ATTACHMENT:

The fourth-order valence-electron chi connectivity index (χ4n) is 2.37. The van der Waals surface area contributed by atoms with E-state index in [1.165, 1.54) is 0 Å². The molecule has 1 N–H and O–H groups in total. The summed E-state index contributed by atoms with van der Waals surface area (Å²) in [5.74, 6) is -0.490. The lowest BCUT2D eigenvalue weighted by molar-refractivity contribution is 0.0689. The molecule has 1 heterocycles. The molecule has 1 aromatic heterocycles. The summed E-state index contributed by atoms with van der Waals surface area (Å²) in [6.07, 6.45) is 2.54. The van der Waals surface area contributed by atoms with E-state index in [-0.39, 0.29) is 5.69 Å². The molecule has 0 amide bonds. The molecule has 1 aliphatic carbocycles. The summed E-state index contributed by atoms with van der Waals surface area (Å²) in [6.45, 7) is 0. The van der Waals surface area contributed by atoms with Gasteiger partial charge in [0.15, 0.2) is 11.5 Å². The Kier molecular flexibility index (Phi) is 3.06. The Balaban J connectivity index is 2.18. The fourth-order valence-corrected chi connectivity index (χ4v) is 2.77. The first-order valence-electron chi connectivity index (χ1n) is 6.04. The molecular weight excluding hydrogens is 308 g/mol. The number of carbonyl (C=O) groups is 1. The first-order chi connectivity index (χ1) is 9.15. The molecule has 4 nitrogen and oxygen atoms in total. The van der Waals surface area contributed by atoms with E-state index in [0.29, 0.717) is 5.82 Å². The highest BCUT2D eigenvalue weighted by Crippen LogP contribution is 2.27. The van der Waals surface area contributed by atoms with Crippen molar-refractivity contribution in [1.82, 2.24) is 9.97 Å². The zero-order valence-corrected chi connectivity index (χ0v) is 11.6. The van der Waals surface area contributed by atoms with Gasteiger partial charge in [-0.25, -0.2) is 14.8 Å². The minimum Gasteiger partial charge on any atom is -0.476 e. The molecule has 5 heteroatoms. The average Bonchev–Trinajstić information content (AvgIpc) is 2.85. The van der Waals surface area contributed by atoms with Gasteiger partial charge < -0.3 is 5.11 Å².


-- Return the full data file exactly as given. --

The fourth-order valence-electron chi connectivity index (χ4n) is 2.37. The van der Waals surface area contributed by atoms with E-state index in [1.165, 1.54) is 0 Å². The molecule has 1 N–H and O–H groups in total. The summed E-state index contributed by atoms with van der Waals surface area (Å²) in [5.74, 6) is -0.490. The lowest BCUT2D eigenvalue weighted by molar-refractivity contribution is 0.0689. The molecule has 1 heterocycles. The molecule has 1 aromatic heterocycles. The summed E-state index contributed by atoms with van der Waals surface area (Å²) in [6.07, 6.45) is 2.54. The van der Waals surface area contributed by atoms with E-state index in [-0.39, 0.29) is 5.69 Å². The molecule has 0 amide bonds. The molecule has 1 aliphatic carbocycles. The summed E-state index contributed by atoms with van der Waals surface area (Å²) in [6.45, 7) is 0. The van der Waals surface area contributed by atoms with Gasteiger partial charge in [0.15, 0.2) is 11.5 Å². The Kier molecular flexibility index (Phi) is 3.06. The Balaban J connectivity index is 2.18. The fourth-order valence-corrected chi connectivity index (χ4v) is 2.77. The first-order valence-electron chi connectivity index (χ1n) is 6.04. The molecular weight excluding hydrogens is 308 g/mol. The number of carbonyl (C=O) groups is 1. The first-order chi connectivity index (χ1) is 9.15. The molecule has 4 nitrogen and oxygen atoms in total. The van der Waals surface area contributed by atoms with E-state index in [0.29, 0.717) is 5.82 Å². The highest BCUT2D eigenvalue weighted by Crippen LogP contribution is 2.27. The van der Waals surface area contributed by atoms with Crippen molar-refractivity contribution in [1.82, 2.24) is 9.97 Å². The zero-order valence-corrected chi connectivity index (χ0v) is 11.6. The van der Waals surface area contributed by atoms with Gasteiger partial charge in [-0.25, -0.2) is 14.8 Å². The minimum Gasteiger partial charge on any atom is -0.476 e. The molecule has 5 heteroatoms. The average Bonchev–Trinajstić information content (AvgIpc) is 2.85. The van der Waals surface area contributed by atoms with Gasteiger partial charge < -0.3 is 5.11 Å².